Recent LessonsThe Basics of Image Resolution
by Daniel Hayek 5 days ago
Image resolution is an important term when it comes to making and watching videos. If you go to an electronics store you’ll be bombarded with information about how every gizmo and gadget is HD, Full HD, even HD 3-D. Let’s dig a little deeper and learn what all the fuss is about.
Many factors determine the quality of an image, but for the purpose of this lesson we’re going to focus on just one aspect: resolution. At its most basic level, resolution is a measure of how many pixels an image contains. Pixels are the tiny little squares that make up a digital image. Each minuscule square is like a piece of puzzle, by itself it doesn’t do much, but collectively all the pixels combine to form an image.
As an example let’s look at a simple image, like the Vimeo icon below. From left to right you’ll see that as we add more pixels or increase the resolution, the image gets sharper and more detailed.
Category: Gear , Shooting Difficulty: Beginner An Introduction to Color Correction
by Sam Morrill 13 days ago
For many creators, color correction (also known as color grading) is the last step in the process before a video is completed. Although the raw video taken from your camera may look good already or at least perfectly passable, color correction provides an excellent opportunity for you to make your video look even better.
This lesson will show you three different methods for color correcting your video. The first two show you how to use color correction to subtly touch up your video in Final Cut Pro and After Effects. The third video shows you how to use the popular plug-in Magic Bullet Looks to stylize your video.
Final Cut Pro includes a 3-way color corrector that allows you to adjust the whites, mid-tones and blacks in your video. This can be a very handy and straightforward tool to correct your video’s white balance and flesh tones. Zach King from FinalCutKing.com made this tutorial to get you started:
Category: Editing , Software Difficulty: Advanced Get Funky with Photomotion
by Stephen Niebauer 26 days ago
Photomotion is a fun way to make an animation with your still-camera, or DSLR. It is just as it sounds! It’s motion through photographs. Usually with Photomotions, the camera is the one moving, along with it’s subjects. These are a little different than stop-motions (think claymation and Tim Burton’s stuff) which typically has the camera fixed and the subjects are the only things moving bit by bit.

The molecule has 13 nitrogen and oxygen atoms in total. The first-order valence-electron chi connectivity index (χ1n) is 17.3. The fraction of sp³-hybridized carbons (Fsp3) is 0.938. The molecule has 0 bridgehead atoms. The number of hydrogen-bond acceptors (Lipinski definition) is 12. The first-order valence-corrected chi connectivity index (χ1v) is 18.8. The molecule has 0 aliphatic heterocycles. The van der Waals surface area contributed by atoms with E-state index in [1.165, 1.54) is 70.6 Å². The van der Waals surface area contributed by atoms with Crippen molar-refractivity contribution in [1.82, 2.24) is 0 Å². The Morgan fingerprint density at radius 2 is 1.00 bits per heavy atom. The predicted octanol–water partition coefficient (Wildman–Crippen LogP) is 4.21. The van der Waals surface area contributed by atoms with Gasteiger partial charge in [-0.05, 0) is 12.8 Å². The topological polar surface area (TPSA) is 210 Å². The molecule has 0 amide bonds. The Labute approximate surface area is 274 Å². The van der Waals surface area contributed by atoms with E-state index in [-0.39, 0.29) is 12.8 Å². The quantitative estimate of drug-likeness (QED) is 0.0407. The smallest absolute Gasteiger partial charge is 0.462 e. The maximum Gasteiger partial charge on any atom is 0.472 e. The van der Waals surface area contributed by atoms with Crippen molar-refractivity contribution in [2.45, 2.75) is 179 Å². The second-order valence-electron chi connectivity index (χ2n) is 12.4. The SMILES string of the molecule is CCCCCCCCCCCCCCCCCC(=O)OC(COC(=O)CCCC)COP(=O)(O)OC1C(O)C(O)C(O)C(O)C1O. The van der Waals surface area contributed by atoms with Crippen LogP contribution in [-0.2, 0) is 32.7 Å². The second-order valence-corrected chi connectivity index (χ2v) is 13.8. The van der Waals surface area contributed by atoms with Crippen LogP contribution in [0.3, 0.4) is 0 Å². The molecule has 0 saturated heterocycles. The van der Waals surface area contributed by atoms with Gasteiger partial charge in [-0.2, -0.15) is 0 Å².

Here is a great piece called “Walkabout” by Bill Newsinger. In the beginning, you can see exactly what shooting a photomotion is like, as he shows his walking/shooting process. He also created his own music to go with the video!
Category: Editing , Shooting Difficulty: Beginner 3-Point Lighting
by Stephen Niebauer 1 month ago
Three-Point Lighting is the basic lighting setup to use when you want to get great looking shots of people you’re filming. It seems self-explanitory — you want to light the subject so you can easily see them, but using a 3-point lighting set up will make your subject look awesome and you’ll be instantly renowned as a professional.
Three-point lighting is exactly what it sounds like. You light your subject from three different sources in order to control the shadows and balance the contrast.
Three Light Sources:
Key: This is the main light source. It shines directly on the subject, usually from the front-right or front-left. It provides the overall look and feel of the shot.
Fill: The fill provides balance to the key by filling in the rest of the subjects face with a softer light. It comes in from the front-side opposite the key light.
Back: The back light creates a nice rim of light around the back the subject, separating them from the background. It can also be called a “hairlight” or “rim-light”.
How to Setup 3-Point Lighting:
Start in the dark. Begin with all of your lights off, and as little other ambient light as possible. This will help you differentiate between the three lights that you will be adding.
Add your key light. Your key light is the brightest light in the scene and creates the overall feel of the shot. Adjust its brightness to your liking. It’s recommended to angle the key light about 30 degrees the right or the left of the subject. Another good tip is to have the key light nice and high, to reduce shadows on the face.
Add your fill light. The fill light should be on the opposite side of the key, but still in the front. A good tip is to not make the key and fill symmetrical. The fill should be at face-level of the subject, and should fill in the remaining shadows. The intensity of the fill light should be about half of the key light.
Add your back light. And finally, the back light will separate your subject from the background. It can be placed anywhere behind the subject, but make sure to not get it in the shot! You’ll want to angle it down from pretty high, so as to achieve a nice outline on the edge of the subject.